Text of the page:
It was in June 1996 that I picked up a book that, for all intents and purposes, changed my life: R.J. Rummel’sDeath by Government (Transaction, 1994). After purchasing the book, I devoured it on a flight from Houston to Indianapolis. Every anti-Communist thought my mother had so rightly drilled into me as a child, every viewing of The Killing Fields (the work of art that inspired my entrance essay for and into the University of Notre Dame), and every Goldwater-esque aspect of my very soul seemed justified by the very existence of Death by Government. All my firms were confirmed.
Through this book, I came to what I regard as an inescapable but not well-accepted idea: state-sponsored murder is and was the primary fact of the twentieth century. Not the rise of democracy or the liberation of peoples as I was taught in high school, college, and graduate school, but the devastating horrors of the gulag, the holocaust, and the killing fields. Further, it gave truth to the proposition that no matter how bad war is, it’s not the greatest killer. Indeed, the bloody statistics of the twentieth century clearly bear this out. While war’s toll—of soldier killing soldier—is horrific, war only accounted for about twenty percent of the unnatural deaths of the previous century. Four times the number of persons were murdered by their governments than killed in warfare between 1914 and 1991. Of course, Rummel notes, it is not the actual “regime” that kills, but those making up the regime: “Saying that a state or regime is a murderer is a convenient personification of an abstraction.”
Filled with alarming but verifiable and solidly-researched statistics, Death By Government is not a book for the faint-hearted or those who want to try to remember the twentieth century with some aspect of pleasantness. Frankly, there has never been a century as horrific as the twentieth, and Rummel conclusively proves this with every gut-wrenching page. “The souls of this monstrous pile of dead have created a new land, a new nation, among us.” Taking the title from Shakespeare, Rummel continues, the new nation should be known as “The field of Golgotha.”
Interestingly and importantly, Rummel rejects both the notion and the employment of the word “genocide” as too tame. Instead, he uses the word “democide” to explain the killings of the twentieth century. Rummel defines democide as “the murder of any person or people by a government, including genocide, politicide, and mass murder.” In other words, while all genocide is democide, not all democide is genocide.
Throughout the book—which is always peppered with statistics, charts, and other social sciency-elements—Death by Government compares the rates of democide prior to the twentieth century with those of the twentieth century. He also offers very detailed case studies, most only focusing on the more recent mass democidal regimes: the Soviet Union; Communist China; the Nazis; and Nationalist Chinese. Then, he looks at the lesser democidal regimes: militarized Japan; Cambodia; Turkey; Vietnam; Poland; Pakistan; North Korea; Mexico; and Yugoslavia.
Even twenty years later, the stories and numbers that animated the writing and the message of this book still sicken me. We humans, to be sure, are, at times, a rather insane lot—full of mischief, arrogance, and evil.
And yet, whatever moaning and wailing, whatever grinding of teeth from our many varied sins as a species, there are important lessons to be learned: not just what not to do but what we should do. “The results here clearly and decisively show that democracies commit less democide than other regimes. These results also well illustrate the principle underlying all my findings on war, collective violence, and democide: the less freedom people have, the greater the violence; the more freedom, the less the violence. I offer this proposition here as the Power Principle: power kills, and absolute power kills absolutely.”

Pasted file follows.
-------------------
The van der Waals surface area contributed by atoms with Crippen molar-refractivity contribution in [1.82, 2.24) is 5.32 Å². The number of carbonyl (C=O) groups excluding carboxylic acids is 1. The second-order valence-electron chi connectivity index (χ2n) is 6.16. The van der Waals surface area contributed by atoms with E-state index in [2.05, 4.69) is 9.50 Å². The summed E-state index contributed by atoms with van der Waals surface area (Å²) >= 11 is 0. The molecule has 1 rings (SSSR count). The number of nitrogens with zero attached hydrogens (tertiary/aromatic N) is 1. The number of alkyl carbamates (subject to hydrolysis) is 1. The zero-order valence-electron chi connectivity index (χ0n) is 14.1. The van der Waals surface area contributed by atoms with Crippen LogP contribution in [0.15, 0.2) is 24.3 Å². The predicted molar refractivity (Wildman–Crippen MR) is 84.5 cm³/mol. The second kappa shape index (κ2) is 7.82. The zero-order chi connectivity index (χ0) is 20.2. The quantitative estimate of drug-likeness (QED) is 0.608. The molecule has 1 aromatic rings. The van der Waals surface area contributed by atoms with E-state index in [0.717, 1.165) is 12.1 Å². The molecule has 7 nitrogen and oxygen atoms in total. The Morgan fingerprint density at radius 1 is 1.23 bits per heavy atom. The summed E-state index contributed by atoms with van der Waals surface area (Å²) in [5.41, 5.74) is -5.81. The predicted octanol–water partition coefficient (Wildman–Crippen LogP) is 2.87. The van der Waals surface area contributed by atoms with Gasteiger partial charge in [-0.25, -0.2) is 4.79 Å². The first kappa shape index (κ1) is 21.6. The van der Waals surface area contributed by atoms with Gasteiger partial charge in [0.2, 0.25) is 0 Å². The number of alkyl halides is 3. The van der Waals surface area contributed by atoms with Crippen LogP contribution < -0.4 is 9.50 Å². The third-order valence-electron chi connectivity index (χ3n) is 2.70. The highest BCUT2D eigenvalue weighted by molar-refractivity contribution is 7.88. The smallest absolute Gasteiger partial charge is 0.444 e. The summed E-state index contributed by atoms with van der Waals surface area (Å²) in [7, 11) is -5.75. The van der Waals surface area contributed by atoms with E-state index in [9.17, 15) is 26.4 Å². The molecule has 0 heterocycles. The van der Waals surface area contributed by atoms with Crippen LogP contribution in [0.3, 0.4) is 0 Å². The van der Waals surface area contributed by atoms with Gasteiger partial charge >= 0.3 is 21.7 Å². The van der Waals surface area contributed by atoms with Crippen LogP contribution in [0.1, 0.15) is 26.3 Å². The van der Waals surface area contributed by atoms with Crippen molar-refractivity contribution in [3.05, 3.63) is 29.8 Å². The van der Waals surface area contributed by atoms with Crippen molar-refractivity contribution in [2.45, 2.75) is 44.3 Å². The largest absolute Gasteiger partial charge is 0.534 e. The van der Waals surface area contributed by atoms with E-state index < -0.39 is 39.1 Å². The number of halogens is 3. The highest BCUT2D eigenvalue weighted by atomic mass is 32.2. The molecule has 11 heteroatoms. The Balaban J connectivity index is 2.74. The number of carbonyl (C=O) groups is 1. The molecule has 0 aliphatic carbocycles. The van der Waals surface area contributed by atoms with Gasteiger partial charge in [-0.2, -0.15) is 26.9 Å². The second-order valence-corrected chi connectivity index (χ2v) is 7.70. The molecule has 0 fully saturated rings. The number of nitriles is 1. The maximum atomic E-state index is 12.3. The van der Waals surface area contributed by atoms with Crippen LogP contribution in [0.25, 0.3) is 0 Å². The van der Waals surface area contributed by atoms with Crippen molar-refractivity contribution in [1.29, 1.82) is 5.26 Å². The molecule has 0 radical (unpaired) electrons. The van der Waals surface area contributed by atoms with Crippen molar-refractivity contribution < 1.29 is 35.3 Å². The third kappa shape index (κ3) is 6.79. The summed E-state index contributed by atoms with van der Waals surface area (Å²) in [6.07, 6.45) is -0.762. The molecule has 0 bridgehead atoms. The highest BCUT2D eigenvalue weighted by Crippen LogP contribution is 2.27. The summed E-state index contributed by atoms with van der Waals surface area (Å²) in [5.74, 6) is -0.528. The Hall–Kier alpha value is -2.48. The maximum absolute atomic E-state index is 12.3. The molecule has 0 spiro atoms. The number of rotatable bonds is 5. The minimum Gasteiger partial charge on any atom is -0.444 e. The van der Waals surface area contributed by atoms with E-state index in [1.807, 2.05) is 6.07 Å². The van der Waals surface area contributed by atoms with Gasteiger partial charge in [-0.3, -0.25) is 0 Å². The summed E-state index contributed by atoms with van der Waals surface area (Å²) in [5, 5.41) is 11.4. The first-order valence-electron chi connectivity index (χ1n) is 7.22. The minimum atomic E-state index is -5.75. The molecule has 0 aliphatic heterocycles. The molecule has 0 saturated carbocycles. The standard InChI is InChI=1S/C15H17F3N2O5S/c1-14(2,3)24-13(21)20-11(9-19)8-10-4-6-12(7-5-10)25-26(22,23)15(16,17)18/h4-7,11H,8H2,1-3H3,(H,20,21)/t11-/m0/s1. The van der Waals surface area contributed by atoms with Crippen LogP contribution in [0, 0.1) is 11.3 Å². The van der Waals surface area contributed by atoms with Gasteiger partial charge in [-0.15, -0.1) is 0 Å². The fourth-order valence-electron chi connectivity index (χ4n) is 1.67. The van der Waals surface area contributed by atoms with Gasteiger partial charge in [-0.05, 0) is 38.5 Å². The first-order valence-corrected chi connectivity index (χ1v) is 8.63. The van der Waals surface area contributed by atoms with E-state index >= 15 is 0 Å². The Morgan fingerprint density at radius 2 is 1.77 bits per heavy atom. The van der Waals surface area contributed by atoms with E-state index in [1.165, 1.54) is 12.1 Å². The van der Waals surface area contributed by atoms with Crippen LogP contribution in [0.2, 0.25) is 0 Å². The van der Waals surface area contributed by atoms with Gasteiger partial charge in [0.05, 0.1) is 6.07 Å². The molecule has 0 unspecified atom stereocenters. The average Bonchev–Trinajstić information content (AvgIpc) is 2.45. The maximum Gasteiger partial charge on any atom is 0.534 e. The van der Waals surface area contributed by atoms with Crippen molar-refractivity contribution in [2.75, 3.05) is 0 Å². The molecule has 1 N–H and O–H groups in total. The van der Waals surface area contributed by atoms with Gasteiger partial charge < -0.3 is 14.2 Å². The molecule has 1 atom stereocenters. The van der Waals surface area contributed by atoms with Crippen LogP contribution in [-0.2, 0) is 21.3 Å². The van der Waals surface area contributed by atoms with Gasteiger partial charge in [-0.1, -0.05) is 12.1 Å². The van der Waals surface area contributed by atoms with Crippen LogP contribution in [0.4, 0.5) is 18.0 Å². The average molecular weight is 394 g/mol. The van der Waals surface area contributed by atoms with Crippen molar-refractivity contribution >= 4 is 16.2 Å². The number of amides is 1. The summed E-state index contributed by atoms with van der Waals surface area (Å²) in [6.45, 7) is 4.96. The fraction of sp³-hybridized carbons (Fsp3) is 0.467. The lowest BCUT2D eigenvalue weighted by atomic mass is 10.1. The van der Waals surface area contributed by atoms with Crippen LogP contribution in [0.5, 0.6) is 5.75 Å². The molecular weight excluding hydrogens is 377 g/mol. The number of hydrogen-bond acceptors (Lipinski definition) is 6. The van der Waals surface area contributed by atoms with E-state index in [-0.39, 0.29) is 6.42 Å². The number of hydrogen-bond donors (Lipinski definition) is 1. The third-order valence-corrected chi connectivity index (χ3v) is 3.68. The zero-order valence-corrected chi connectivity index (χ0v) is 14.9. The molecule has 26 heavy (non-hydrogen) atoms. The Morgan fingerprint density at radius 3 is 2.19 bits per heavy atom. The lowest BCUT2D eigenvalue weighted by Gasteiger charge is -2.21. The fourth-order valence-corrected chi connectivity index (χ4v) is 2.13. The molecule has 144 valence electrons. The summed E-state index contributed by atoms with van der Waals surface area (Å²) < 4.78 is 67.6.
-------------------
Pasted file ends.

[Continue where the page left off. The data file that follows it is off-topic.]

In some ways, the book—though deeply depressing—has an air of optimism. After all, arriving in 1994, only five years after the fall of the Berlin Wall, Death By Government seems to be closing a wretched chapter in human history. Reading it in the summer of 1996, why wouldn’t I—and other readers—be optimistic. “Thank the Good Lord we made it through that phase of history,” I am sure I thought. I also, I must admit, felt utterly compelled to tell the story of ideological death after reading Rummel’s book. Every year in public lectures and in classes, I have made sure to repeat the stories and the statistics so that those who died become more than mere statistics. I have read about those who resisted fascism and communism, and who, more often than not, paid with their very lives for their opposition. And, I have tried to understand what animated those who perpetuated such horrific and terrible ideas.
Yet, looking over Death by Government again, twenty years later, I cannot help but realize that we really do live in a new stage of history. Democide has not proven as systematic in the twenty-first century as it did in the twentieth, but it’s certainly by no means no less fierce. It’s decentralized now and fiercely violent rather than broadly violent , as it was when directed from Moscow and Berlin.
Regardless, Death By Government, is an essential piece of the puzzle to understand the primary fact of the twentieth century. One should not, however, read it in isolation. Rummel’s numbers, after a while, become too numbing. Instead, the numbers must mix with story. Watch The Killing Fields again and reread Witness or The Gulag as a backdrop to Death By Government. Then, walk outside, smile at the sun, throw off your shoes, and lie down in the grass, reminding yourself that as bad as life can be at times, it can be much, much worse.